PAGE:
Re: /../ in an http URL

Roy T. Fielding (
Wed, 20 Dec 1995 21:25:55 -0800

Simply put, the HTTP server is the only application capable of
determining whether ot not /../ is allowed in a Request-URI.

The rules in RFC 1808 only cover relative paths -- once the path
has been resolved into URL form, ".." and "." segments have no special
meaning to the parser. NOTE that only the client does this parsing,
since the server receives the path in absolute form. Some older
versions of Lynx are simply broken in this regard.

At the same time, any server worth its salt should prevent multiple
URLs from being mapped to the same resource by accident. Thus, any
server that allows both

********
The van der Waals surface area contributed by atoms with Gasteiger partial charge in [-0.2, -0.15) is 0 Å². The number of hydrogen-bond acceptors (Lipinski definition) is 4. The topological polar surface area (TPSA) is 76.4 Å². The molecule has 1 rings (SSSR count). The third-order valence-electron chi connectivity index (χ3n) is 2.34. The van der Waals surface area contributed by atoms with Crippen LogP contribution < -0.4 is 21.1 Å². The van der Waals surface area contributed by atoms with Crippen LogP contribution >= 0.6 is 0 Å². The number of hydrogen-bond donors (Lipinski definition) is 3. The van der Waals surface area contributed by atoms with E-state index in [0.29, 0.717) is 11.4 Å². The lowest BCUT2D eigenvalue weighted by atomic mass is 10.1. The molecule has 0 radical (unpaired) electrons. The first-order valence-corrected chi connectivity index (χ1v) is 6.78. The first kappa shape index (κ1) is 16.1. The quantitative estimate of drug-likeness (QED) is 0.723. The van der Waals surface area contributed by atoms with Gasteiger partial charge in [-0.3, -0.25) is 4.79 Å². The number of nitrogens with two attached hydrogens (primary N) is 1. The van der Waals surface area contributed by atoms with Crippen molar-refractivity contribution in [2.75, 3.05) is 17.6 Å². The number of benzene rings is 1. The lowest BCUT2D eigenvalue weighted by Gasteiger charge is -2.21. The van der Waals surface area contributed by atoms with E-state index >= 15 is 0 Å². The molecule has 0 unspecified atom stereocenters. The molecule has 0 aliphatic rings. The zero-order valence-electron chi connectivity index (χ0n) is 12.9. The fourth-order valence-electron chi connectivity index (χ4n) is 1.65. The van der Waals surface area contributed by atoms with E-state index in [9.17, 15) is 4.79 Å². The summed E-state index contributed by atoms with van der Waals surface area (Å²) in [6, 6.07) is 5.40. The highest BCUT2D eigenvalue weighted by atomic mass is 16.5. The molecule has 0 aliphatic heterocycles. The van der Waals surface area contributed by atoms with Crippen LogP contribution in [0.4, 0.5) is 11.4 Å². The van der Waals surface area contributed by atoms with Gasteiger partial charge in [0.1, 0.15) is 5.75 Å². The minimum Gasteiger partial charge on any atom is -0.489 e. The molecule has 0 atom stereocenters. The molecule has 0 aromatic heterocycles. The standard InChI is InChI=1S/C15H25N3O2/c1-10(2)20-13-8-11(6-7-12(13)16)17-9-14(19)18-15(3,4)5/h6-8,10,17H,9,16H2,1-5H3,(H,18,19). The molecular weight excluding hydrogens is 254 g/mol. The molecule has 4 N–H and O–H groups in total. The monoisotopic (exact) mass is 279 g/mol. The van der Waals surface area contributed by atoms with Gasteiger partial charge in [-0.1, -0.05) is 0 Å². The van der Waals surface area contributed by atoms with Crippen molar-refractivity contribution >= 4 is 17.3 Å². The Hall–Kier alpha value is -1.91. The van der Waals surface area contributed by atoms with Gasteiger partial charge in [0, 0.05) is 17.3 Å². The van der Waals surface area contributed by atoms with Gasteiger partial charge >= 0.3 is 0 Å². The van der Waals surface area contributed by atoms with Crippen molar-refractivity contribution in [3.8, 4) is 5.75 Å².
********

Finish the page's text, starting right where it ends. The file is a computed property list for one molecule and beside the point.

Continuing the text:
GET /one/./two HTTP/1.0
GET /one/two HTTP/1.0

to retrieve the same resource is being foolish. The correct response is
either a redirect (301) or an error (403 or 404).

This does not mean that "/one/./two" is an invalid URL path -- that can
only be determined by the server (or server module/CGI script) which
defines the URL space for its resources.

...Roy T. Fielding
Department of Information & Computer Science (
University of California, Irvine, CA 92717-3425 fax:+1(714)824-4056